Marquette Nat. Bank of Minneapolis v. First of Omaha Service Corp., 439 U.S. 299 (1978). In a unanimous U.S. Supreme Court decision, the court held states anti-usury laws regulating interest rates unenforceable against nationally chartered banks based in other states.
Justice William Brennan: It was the intent of Congress when it passed the National Banking Act, nationally chartered banks would be subject only to federal regulation by the Comptroller of Currency and the laws of the state in which they were chartered, and that only Congress or the appropriate state legislature could pass the laws regulating them.
This was one of the more important decisions by SCOTUS as it allowed banks chartered in one state to have the same interest rates in other states, offer credit cards nationally, and beat out the bank competition in other states who might be subject to stricter regulations.
At the time Justice Brennan felt congress would act to allow states to have more freedom in regulating banks within their borders by changing the National Banking Act. “This impairment may in fact be accentuated by the ease with which interstate credit is available by mail through the use of modern credit cards,” he allowed. “But the protection of state usury laws is an issue of legislative policy, and any plea to alter [the law] to further that end is better addressed to the wisdom of Congress than to the judgment of this Court.”
Of course, it did not happen. And who said Congress had any wisdom or care for their constituents?
Perhaps, someone can point to another time when Congress has altered the National Banking Act. The only other time I can recall was when Congress repealed Glass-Steagall and altered the National Banking Act to allow Sandy Weil’s Citibank to acquire Travelers Insurance and move into investing on Wall Street.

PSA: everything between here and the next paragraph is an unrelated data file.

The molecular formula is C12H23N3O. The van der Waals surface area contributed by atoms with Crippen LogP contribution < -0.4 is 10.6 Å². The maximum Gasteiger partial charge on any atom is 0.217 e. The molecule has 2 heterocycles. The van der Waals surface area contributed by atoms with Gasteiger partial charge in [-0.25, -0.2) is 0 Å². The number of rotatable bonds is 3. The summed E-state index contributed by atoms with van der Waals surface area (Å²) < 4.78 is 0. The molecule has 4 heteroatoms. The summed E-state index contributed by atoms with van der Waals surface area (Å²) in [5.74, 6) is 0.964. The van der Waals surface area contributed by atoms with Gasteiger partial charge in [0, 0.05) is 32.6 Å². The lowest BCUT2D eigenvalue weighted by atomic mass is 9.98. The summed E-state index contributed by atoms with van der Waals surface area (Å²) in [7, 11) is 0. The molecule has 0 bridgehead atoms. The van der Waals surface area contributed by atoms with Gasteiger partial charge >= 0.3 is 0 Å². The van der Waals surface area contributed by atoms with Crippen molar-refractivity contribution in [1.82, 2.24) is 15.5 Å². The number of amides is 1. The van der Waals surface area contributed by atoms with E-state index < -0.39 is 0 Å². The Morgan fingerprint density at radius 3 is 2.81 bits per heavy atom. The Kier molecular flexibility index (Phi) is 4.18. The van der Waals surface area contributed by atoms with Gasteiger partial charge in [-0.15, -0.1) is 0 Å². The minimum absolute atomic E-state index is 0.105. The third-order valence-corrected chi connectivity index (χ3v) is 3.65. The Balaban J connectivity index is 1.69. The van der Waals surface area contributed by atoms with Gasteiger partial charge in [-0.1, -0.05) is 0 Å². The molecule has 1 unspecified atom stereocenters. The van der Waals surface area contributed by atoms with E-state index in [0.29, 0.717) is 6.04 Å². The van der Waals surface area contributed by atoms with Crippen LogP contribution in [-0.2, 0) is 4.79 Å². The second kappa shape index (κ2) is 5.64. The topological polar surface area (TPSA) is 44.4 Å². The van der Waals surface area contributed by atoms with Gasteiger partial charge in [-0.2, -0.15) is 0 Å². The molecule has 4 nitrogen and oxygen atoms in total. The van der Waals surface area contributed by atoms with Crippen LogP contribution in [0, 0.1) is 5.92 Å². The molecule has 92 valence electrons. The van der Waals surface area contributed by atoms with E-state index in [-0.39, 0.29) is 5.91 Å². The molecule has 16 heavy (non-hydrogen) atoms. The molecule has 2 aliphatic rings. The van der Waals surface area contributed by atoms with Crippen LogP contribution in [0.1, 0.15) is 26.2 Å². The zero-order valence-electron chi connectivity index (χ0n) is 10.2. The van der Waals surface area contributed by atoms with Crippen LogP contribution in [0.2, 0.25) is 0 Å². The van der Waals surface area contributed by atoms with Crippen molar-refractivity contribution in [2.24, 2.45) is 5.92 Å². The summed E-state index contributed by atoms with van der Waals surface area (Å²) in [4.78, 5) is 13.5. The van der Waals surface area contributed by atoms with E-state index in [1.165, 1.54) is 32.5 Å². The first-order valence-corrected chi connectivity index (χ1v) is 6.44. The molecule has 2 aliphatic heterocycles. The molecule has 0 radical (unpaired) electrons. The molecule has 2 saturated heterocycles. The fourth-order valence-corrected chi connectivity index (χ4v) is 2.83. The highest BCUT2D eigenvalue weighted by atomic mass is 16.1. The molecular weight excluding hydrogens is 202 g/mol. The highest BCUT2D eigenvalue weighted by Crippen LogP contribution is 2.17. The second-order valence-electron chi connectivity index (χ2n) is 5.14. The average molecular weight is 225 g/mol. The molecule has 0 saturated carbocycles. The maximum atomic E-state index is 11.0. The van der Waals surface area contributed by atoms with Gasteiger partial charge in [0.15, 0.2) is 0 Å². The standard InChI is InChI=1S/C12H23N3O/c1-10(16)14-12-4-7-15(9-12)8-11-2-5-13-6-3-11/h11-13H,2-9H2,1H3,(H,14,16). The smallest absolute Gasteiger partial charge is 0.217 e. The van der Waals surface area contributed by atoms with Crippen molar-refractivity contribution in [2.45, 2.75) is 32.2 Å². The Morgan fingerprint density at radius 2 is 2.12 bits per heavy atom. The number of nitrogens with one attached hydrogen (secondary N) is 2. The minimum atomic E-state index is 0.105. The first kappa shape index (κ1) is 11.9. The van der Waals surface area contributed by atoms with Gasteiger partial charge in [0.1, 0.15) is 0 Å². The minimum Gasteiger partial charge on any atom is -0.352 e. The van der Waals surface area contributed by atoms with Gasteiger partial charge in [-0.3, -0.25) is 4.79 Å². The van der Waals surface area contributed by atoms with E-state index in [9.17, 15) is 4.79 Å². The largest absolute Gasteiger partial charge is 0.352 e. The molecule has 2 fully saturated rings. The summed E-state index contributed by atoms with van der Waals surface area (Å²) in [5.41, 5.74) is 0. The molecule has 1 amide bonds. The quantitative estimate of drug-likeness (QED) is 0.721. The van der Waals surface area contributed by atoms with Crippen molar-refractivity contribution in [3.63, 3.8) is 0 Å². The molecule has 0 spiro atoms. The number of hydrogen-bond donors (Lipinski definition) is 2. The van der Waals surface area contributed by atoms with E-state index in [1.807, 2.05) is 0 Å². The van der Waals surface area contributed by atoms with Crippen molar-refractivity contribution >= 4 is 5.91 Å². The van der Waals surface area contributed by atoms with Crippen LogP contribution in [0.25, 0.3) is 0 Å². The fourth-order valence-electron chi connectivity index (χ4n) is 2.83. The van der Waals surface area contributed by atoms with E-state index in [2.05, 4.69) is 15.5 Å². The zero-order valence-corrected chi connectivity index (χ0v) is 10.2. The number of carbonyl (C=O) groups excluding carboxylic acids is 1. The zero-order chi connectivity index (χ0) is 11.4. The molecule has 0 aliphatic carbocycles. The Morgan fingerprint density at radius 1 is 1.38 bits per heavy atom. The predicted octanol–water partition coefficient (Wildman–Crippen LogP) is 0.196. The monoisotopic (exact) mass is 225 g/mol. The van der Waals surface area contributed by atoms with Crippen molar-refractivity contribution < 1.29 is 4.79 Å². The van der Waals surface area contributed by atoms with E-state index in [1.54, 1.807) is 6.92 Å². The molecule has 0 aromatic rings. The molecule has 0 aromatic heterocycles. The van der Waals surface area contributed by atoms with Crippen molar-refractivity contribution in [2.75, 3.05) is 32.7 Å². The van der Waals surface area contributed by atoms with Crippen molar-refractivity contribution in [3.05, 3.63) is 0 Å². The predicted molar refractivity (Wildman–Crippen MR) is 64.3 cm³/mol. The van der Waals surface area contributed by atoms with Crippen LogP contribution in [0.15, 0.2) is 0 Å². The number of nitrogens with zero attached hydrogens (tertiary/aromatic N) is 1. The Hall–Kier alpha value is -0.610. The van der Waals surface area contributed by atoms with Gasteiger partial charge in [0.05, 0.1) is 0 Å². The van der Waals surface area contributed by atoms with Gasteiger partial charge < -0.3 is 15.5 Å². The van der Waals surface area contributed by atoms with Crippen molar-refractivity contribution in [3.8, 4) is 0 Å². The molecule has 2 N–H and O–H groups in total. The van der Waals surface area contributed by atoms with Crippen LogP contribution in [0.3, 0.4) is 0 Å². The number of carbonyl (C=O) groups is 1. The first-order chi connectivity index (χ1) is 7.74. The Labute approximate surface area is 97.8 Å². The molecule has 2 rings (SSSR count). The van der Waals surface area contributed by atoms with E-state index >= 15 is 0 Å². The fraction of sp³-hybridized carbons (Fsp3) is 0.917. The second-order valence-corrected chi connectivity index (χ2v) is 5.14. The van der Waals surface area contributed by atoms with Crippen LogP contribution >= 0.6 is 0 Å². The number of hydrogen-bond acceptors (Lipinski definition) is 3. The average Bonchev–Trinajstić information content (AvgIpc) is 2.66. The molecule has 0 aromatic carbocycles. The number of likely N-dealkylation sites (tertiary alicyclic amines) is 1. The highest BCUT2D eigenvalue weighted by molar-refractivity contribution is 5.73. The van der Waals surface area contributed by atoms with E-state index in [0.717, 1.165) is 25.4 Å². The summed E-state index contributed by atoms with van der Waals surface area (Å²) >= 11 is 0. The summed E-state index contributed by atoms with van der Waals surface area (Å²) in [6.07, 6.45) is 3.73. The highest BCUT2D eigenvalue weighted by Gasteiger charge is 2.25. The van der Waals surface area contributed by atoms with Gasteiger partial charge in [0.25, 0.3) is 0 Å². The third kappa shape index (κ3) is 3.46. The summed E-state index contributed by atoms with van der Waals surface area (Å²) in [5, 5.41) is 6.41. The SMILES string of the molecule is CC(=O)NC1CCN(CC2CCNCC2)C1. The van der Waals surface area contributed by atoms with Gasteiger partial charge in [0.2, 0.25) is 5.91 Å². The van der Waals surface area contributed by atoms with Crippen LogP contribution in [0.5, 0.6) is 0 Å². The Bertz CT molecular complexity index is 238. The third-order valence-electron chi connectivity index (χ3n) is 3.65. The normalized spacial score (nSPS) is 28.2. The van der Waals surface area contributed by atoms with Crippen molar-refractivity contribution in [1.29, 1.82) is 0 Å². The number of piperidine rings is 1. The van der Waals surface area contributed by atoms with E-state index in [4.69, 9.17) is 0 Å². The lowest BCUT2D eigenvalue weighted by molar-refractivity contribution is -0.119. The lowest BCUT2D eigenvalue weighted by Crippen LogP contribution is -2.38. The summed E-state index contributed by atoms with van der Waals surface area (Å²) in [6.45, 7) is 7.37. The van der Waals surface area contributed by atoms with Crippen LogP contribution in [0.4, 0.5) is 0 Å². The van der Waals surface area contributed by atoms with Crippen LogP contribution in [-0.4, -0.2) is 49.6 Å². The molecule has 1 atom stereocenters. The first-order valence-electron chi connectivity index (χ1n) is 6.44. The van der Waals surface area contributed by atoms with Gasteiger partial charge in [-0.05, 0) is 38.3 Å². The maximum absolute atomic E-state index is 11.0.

More recently, Bernie Sanders has introduced new legislation. In the past, Bernie had introduced legislation in 2009 to cap interest rates which went “no-where” quickly. There are probably other Senate or House members who have also attempted to cap interest rates and ran thee banking gauntlet opposing any such change to their usurious interest rates and other charges.
In a joint statement;
“The American people are sick and tired of being ripped off by the same financial institutions they bailed out ten years ago. If we are going to create a financial system that works for all Americans, we have got to stop financial institutions from charging outrageous interest rates and fees.”
Both Senator and Presidential Candidate Bernie Sanders (I-VT) and Congressional Representative Alexandria Ocasio-Cortez (D-NY) are teaming up on a bill to cap credit card and payday loan interest rates at 15%. In some cases, this is 50% lower than what is being offered today for what is termed as riskier loans or short term payday, etc. types.
Moving on and considering other presidential candidates who may have a difference of opinion than Sanders. It is no secret Delaware Senator Joe Biden has been a big supporter of banks since the seventies and has sponsored and helped to put into play many new laws which prevented students from getting relief or declaring bankruptcy to them from the signature loans made to them. When then President Obama spoke out against credit-card lenders calling them “‘outrageous’ and ‘looked forward to reviewing additional legislation that caps interest rates,'” VP Joe Biden was silent on the issue. Joe knew which side his bread was buttered on then and for that matter today also. Constituents can expect no help from Joe Biden.
When a similar bill capping credit card interest rates at 15% was introduced, half of the Democrats joined Republicans in 2009. It lost 60 to 33. This gives you an idea of how deep the politics run between Banks and the conservative Republicans and Democrats. Consider for a moment how long it took for either party to make this an issue or at least one party. Since 1978 . . .
In particular, I am eager to see how Joe Biden responds to Bernie Sanders proposal to cap interest rates. “Biden is more reliant on the kinds of big donors and high dollar events Democratic primary voters frown upon.”